Writing about my experience as an international student in New Zealand makes me really sombre, losing my sense of humour.
But I have to do this, being alone in New Zealand, writing is my catharsis. Coz, why bother blogging at all?
Looking at the whole process of international student recruitment. I identified several players, me the client, the education agent, and the international marketing manager.
I’m doing this to understand why?
First of all, it is my fault, of course. Nobody dragged me here, but me. In all honesty, I was the one who pushed my agent to process my application after attending a marketing seminar.
Second, I bought the service because I was attracted to the marketing claims. The green rolling hills with fat cows grazing, the superannuation, the health benefit.
Who is the Marketing Manager?
The International Marketing Manager or Officer is an authorised representative or employee of the Private Tertiary Establishment (PTE). He is the one who directly links with the education agent to sell his school to clients.
He is an important actor in the entire chain of the recruitment process. He is the one behind the shadow and should not be underrated.
It is easy for the marketing manager to sell his school especially if the PTE has a specialisation for example in culinary, travel and tourism. I noticed however that most PTEs here offers business courses. In my opinion and observation, it is the one-size-fits-all course and very profitable. Why would they open so many sections and hire so many lecturers, if it is not?
Remember, education is business. PTEs also compete with each other. They attract clients by giving commissions, travel opportunity to agents, and, discounts and give-aways, for example, computer laptops to students.
Some Marketing Officers goes back and forth to the Philippines to recruit international students. Sometimes you meet the officer as he speaks in seminars sponsored by your agent with a video and powerpoint which gives a shortcut presentation of the student pathway (detouring the process in between as if it will not happen), and into the glory of permanent residency.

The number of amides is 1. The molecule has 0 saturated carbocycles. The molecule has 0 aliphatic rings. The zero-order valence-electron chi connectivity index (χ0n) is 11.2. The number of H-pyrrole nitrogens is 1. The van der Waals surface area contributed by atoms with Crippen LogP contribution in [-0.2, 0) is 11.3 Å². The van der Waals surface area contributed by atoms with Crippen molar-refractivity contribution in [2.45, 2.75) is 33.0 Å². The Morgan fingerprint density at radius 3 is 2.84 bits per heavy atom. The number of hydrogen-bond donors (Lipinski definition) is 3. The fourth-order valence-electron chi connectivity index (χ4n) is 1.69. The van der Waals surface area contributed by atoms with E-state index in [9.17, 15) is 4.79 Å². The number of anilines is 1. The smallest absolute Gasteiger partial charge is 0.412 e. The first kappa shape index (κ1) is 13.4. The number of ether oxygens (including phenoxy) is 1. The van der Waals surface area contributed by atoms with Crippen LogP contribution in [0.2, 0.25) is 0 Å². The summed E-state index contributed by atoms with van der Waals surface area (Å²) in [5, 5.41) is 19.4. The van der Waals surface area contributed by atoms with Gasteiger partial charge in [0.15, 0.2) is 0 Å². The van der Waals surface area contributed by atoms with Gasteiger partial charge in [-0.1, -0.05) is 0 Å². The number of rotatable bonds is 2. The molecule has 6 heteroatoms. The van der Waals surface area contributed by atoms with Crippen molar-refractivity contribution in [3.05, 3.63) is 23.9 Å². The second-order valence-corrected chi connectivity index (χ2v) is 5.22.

I was specifically attracted to the superannuation and free or subsidised health care at publicly funded health service. I remember him proudly saying how he got his job even if he is not good in English. And how much more you, he added.
I went home and thought about that. You see, if I work hard to get my residency, my life will be better.
I have the educational qualifications, I have skills and experience, talent, computer savvy, all those things. But I learned later that it’s not enough.
You see, I am a paranoid, socially anxious, intuitive person with my alarm antennae, always up to detect distress signs, but it was down in this circumstance. Me, wants the superannuation. Me, so excited.
I think that this is the very same feeling Filipino international students feel with the idea of coming to New Zealand.
The lesson I learned here is. You are a buyer of service. As you would in any transaction, you’d rather err on the side of caution. Taking the student pathway is just like buying. The salesman promotes his product with his well-rehearsed salestalk. Don’t believe everything she says. Her job is to sell. Your job as a prospective international student is to assess and weigh all the information from all sides and make a well-informed decision.
You see, I believe in ethical marketing – a business where clients are informed of the pros and cons of the product and service. But of course, that is very ideal. An ethical marketing would have contributed to sharpening our axe before coming here. Yes, it would have.
Should’ve, would’ve, could’ve. I am actually sick of this but this will be my last rant.
I understand that I will be starting again from scratch as a migrant. I was ready for that. I also know that the path I was treading is risky. But I wished that I was also given a realistic account and not sugar-coated success stories because it would have made my journey lighter.
A comforting lie can cost us millions of pesos but an inconvenient truth can save us the heartache that comes along with it.
But then again, I am also a player in the game.
These are my observation of the recruitment process and why international students feel deceive in the end . This is not an advice. Read disclaimer.